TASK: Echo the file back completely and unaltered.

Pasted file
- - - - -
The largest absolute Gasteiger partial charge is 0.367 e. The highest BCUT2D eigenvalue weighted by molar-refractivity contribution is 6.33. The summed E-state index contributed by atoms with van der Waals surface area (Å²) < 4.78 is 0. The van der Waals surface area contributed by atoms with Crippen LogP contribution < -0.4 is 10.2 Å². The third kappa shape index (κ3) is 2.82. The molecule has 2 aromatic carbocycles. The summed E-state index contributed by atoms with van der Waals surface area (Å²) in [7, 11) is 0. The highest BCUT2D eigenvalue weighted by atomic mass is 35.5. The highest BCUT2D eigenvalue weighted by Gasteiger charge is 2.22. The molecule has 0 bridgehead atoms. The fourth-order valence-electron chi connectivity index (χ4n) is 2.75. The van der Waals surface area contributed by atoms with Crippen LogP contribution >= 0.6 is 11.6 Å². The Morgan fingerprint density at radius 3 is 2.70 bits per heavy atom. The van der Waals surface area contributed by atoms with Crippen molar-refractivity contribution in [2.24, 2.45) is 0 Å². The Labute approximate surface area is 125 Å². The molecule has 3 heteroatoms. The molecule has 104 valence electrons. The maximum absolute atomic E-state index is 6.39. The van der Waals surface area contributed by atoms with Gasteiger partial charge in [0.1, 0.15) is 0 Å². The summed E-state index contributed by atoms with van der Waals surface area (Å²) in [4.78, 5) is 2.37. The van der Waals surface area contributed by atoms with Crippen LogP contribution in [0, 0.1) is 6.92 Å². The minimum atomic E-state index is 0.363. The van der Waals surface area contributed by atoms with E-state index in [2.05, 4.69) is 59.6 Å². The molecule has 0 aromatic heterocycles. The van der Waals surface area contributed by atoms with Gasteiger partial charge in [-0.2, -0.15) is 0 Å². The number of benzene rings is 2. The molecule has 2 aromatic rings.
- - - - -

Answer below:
The largest absolute Gasteiger partial charge is 0.367 e. The highest BCUT2D eigenvalue weighted by molar-refractivity contribution is 6.33. The summed E-state index contributed by atoms with van der Waals surface area (Å²) < 4.78 is 0. The van der Waals surface area contributed by atoms with Crippen LogP contribution < -0.4 is 10.2 Å². The third kappa shape index (κ3) is 2.82. The molecule has 2 aromatic carbocycles. The summed E-state index contributed by atoms with van der Waals surface area (Å²) in [7, 11) is 0. The highest BCUT2D eigenvalue weighted by atomic mass is 35.5. The highest BCUT2D eigenvalue weighted by Gasteiger charge is 2.22. The molecule has 0 bridgehead atoms. The fourth-order valence-electron chi connectivity index (χ4n) is 2.75. The van der Waals surface area contributed by atoms with Crippen LogP contribution >= 0.6 is 11.6 Å². The Morgan fingerprint density at radius 3 is 2.70 bits per heavy atom. The van der Waals surface area contributed by atoms with Crippen molar-refractivity contribution in [2.24, 2.45) is 0 Å². The Labute approximate surface area is 125 Å². The molecule has 3 heteroatoms. The molecule has 104 valence electrons. The maximum absolute atomic E-state index is 6.39. The van der Waals surface area contributed by atoms with Gasteiger partial charge in [0.1, 0.15) is 0 Å². The summed E-state index contributed by atoms with van der Waals surface area (Å²) in [4.78, 5) is 2.37. The van der Waals surface area contributed by atoms with Crippen LogP contribution in [0, 0.1) is 6.92 Å². The minimum atomic E-state index is 0.363. The van der Waals surface area contributed by atoms with E-state index in [2.05, 4.69) is 59.6 Å². The molecule has 0 aromatic heterocycles. The van der Waals surface area contributed by atoms with Gasteiger partial charge in [-0.2, -0.15) is 0 Å². The number of benzene rings is 2. The molecule has 2 aromatic rings.